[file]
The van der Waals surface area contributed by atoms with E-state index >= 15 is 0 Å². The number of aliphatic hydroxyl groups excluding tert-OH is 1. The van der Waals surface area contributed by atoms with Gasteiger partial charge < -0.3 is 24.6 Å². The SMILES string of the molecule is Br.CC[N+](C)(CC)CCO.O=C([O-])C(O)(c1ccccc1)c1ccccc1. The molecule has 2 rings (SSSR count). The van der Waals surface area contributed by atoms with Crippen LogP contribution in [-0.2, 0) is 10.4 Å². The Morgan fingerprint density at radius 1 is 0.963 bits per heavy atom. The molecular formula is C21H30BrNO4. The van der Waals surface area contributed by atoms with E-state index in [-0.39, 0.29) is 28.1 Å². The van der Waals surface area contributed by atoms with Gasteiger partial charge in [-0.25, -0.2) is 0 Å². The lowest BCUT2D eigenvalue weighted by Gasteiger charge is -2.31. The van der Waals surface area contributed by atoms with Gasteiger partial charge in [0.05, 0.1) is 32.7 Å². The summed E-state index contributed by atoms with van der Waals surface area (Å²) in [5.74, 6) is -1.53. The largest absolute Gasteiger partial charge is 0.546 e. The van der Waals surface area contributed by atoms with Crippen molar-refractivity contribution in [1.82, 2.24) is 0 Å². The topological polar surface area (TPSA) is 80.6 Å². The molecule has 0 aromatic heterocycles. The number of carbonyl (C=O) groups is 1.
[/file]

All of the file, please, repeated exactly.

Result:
The van der Waals surface area contributed by atoms with E-state index >= 15 is 0 Å². The number of aliphatic hydroxyl groups excluding tert-OH is 1. The van der Waals surface area contributed by atoms with Gasteiger partial charge < -0.3 is 24.6 Å². The SMILES string of the molecule is Br.CC[N+](C)(CC)CCO.O=C([O-])C(O)(c1ccccc1)c1ccccc1. The molecule has 2 rings (SSSR count). The van der Waals surface area contributed by atoms with Crippen LogP contribution in [-0.2, 0) is 10.4 Å². The Morgan fingerprint density at radius 1 is 0.963 bits per heavy atom. The molecular formula is C21H30BrNO4. The van der Waals surface area contributed by atoms with E-state index in [-0.39, 0.29) is 28.1 Å². The van der Waals surface area contributed by atoms with Gasteiger partial charge in [-0.25, -0.2) is 0 Å². The lowest BCUT2D eigenvalue weighted by Gasteiger charge is -2.31. The van der Waals surface area contributed by atoms with Gasteiger partial charge in [0.05, 0.1) is 32.7 Å². The summed E-state index contributed by atoms with van der Waals surface area (Å²) in [5.74, 6) is -1.53. The largest absolute Gasteiger partial charge is 0.546 e. The van der Waals surface area contributed by atoms with Crippen molar-refractivity contribution in [1.82, 2.24) is 0 Å². The topological polar surface area (TPSA) is 80.6 Å². The molecule has 0 aromatic heterocycles. The number of carbonyl (C=O) groups is 1.